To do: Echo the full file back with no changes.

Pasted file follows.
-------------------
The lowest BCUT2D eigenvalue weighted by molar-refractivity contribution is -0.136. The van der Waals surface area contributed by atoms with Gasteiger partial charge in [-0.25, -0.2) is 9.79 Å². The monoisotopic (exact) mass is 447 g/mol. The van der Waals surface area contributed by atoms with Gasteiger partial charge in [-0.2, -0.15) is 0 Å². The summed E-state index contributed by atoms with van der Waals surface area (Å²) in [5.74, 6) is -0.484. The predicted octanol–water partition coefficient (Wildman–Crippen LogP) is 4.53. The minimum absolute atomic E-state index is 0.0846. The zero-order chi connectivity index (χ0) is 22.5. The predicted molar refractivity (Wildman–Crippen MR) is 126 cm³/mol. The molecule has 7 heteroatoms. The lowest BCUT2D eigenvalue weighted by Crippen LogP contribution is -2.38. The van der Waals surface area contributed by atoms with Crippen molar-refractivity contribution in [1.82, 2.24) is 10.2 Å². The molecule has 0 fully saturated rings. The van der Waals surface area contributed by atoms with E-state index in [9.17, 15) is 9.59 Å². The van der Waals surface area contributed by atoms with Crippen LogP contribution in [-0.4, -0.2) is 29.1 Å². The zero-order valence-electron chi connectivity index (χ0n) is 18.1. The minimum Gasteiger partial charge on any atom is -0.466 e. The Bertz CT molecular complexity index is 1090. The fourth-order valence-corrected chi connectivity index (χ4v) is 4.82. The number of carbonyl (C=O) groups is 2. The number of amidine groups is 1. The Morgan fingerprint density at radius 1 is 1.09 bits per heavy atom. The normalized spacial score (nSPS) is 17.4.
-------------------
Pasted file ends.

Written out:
The lowest BCUT2D eigenvalue weighted by molar-refractivity contribution is -0.136. The van der Waals surface area contributed by atoms with Gasteiger partial charge in [-0.25, -0.2) is 9.79 Å². The monoisotopic (exact) mass is 447 g/mol. The van der Waals surface area contributed by atoms with Gasteiger partial charge in [-0.2, -0.15) is 0 Å². The summed E-state index contributed by atoms with van der Waals surface area (Å²) in [5.74, 6) is -0.484. The predicted octanol–water partition coefficient (Wildman–Crippen LogP) is 4.53. The minimum absolute atomic E-state index is 0.0846. The zero-order chi connectivity index (χ0) is 22.5. The predicted molar refractivity (Wildman–Crippen MR) is 126 cm³/mol. The molecule has 7 heteroatoms. The lowest BCUT2D eigenvalue weighted by Crippen LogP contribution is -2.38. The van der Waals surface area contributed by atoms with Crippen molar-refractivity contribution in [1.82, 2.24) is 10.2 Å². The molecule has 0 fully saturated rings. The van der Waals surface area contributed by atoms with E-state index in [9.17, 15) is 9.59 Å². The van der Waals surface area contributed by atoms with Crippen LogP contribution in [-0.4, -0.2) is 29.1 Å². The zero-order valence-electron chi connectivity index (χ0n) is 18.1. The minimum Gasteiger partial charge on any atom is -0.466 e. The Bertz CT molecular complexity index is 1090. The fourth-order valence-corrected chi connectivity index (χ4v) is 4.82. The number of carbonyl (C=O) groups is 2. The number of amidine groups is 1. The Morgan fingerprint density at radius 1 is 1.09 bits per heavy atom. The normalized spacial score (nSPS) is 17.4.